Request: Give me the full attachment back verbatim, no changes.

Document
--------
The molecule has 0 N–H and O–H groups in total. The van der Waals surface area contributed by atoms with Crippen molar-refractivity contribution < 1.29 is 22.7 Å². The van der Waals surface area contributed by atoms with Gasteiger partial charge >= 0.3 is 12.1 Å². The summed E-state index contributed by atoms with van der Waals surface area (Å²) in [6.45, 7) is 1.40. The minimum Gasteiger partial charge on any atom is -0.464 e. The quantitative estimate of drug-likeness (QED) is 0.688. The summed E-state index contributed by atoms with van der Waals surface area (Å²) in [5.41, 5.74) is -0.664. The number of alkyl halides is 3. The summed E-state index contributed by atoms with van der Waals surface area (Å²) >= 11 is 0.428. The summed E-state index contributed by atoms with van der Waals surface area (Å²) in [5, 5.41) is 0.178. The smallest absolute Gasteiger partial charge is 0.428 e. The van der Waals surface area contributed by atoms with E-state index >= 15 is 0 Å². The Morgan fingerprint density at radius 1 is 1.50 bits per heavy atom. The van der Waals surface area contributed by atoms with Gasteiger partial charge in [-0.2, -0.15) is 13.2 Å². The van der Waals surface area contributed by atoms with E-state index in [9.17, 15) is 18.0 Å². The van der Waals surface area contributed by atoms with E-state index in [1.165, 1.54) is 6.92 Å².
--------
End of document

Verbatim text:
The molecule has 0 N–H and O–H groups in total. The van der Waals surface area contributed by atoms with Crippen molar-refractivity contribution < 1.29 is 22.7 Å². The van der Waals surface area contributed by atoms with Gasteiger partial charge >= 0.3 is 12.1 Å². The summed E-state index contributed by atoms with van der Waals surface area (Å²) in [6.45, 7) is 1.40. The minimum Gasteiger partial charge on any atom is -0.464 e. The quantitative estimate of drug-likeness (QED) is 0.688. The summed E-state index contributed by atoms with van der Waals surface area (Å²) in [5.41, 5.74) is -0.664. The number of alkyl halides is 3. The summed E-state index contributed by atoms with van der Waals surface area (Å²) >= 11 is 0.428. The summed E-state index contributed by atoms with van der Waals surface area (Å²) in [5, 5.41) is 0.178. The smallest absolute Gasteiger partial charge is 0.428 e. The van der Waals surface area contributed by atoms with E-state index >= 15 is 0 Å². The Morgan fingerprint density at radius 1 is 1.50 bits per heavy atom. The van der Waals surface area contributed by atoms with Gasteiger partial charge in [-0.2, -0.15) is 13.2 Å². The van der Waals surface area contributed by atoms with E-state index in [9.17, 15) is 18.0 Å². The van der Waals surface area contributed by atoms with E-state index in [1.165, 1.54) is 6.92 Å².